Today hydrogen from water is 5 and change a kilo.. and some STILL say it will never come to pass.

The people in the indistry have a goal of 3.5 bucks per kilo...not more then 5-10 years fromnow... it is comming.


The hydrogen economy will eventually come because of the rapid progress they are making with regard to the price of hydrogen and the price of hydrogen fuel cells. However, after reading the report on enzymatic hydrogen generation from sugar ( and the other report about a new low temperature gasification process for sugar ( then I am almost convinced that the future energy carrier of choice for vehicle transportation will be sugar water. It is quite obvious that it is easier to handle sugar water than compressed or liquid pure hydrogen and this is what convinces me. We just need to wait and see whether these two new pathways for generating hydrogen on demand from sugar are economically viable. The most attractive process is the enzymatic process which occurs in atmospheric pressure below 50 Celsius and with an incredibly efficiency of 50 to 55% from sugar to torque (122%, hydrogen generator; 50-55%, fuel cells; ~85%, motor). The future of transportation, I think, belongs to the plug in enzymatic sugar full cell vehicle.


I've never said that hydrogen won't work. It's just doing things the hard way. The only real hurdle now for PHEVs and BEVs is the cost of the battery, and I am more optomistic about their costs comming down than I am about all of the hydrogen hurdles being crossed before it's too late for peak and climate change.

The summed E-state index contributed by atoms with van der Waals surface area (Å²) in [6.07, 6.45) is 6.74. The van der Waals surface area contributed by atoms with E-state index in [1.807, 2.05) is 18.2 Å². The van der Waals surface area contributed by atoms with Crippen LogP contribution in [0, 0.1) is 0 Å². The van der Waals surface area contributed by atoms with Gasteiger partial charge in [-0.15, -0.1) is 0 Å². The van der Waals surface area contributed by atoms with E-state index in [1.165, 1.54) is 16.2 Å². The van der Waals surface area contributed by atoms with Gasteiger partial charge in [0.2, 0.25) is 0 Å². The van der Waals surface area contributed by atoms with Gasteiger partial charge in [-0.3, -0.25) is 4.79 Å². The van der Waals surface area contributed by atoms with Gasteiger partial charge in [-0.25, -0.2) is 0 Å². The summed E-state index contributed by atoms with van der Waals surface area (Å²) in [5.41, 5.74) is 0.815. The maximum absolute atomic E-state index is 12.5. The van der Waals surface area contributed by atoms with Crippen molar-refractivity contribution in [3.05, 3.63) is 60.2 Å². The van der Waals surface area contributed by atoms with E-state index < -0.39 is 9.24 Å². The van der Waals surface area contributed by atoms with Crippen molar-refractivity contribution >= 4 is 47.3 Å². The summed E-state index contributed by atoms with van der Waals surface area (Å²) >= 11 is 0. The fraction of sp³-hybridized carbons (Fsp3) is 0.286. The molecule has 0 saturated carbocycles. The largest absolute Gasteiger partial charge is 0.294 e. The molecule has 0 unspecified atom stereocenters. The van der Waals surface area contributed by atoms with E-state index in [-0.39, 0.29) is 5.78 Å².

Yes, the order of market introduction will likely be gasoline plug ins in 3-4 years, followed shortly after by flex fuel E100 ethanol plug ins, followed a while after 7 years perhaps by sugar fuel cell plug-ins. Pure electric highway vehicles will come later this year with the Think car and BEV vehicles will be mainly for small light weight and short range mini cars and sports cars because of the battery costs and the prohibitive battery weight. Furthermore, they will be marketed to people as their choice for a second or a third vehicle for the family.


Hydrogen as an energy carrier seems a bad choice, except in exotic applications. Lithium batteries would be much better.
Just go straight from the grid to batteries. Then, you can use all types of alternative power such as wind and PV. The problem with wind power is that it blows when it feels like, not when you need it, but if you have batteries to store it, the problem is solved.
So batteries, batteries, batteries are the problem to work on - light ones for cars, heavier ones for houses.The problem then occurs, what if you want to drive 500 miles - on your holiday for instance.
You either own, or rent a 2nd car running on liquid fuels. Perhaps the government could work out a scheme where you deposit your existing BEV and take out a liquid fuel vehicle.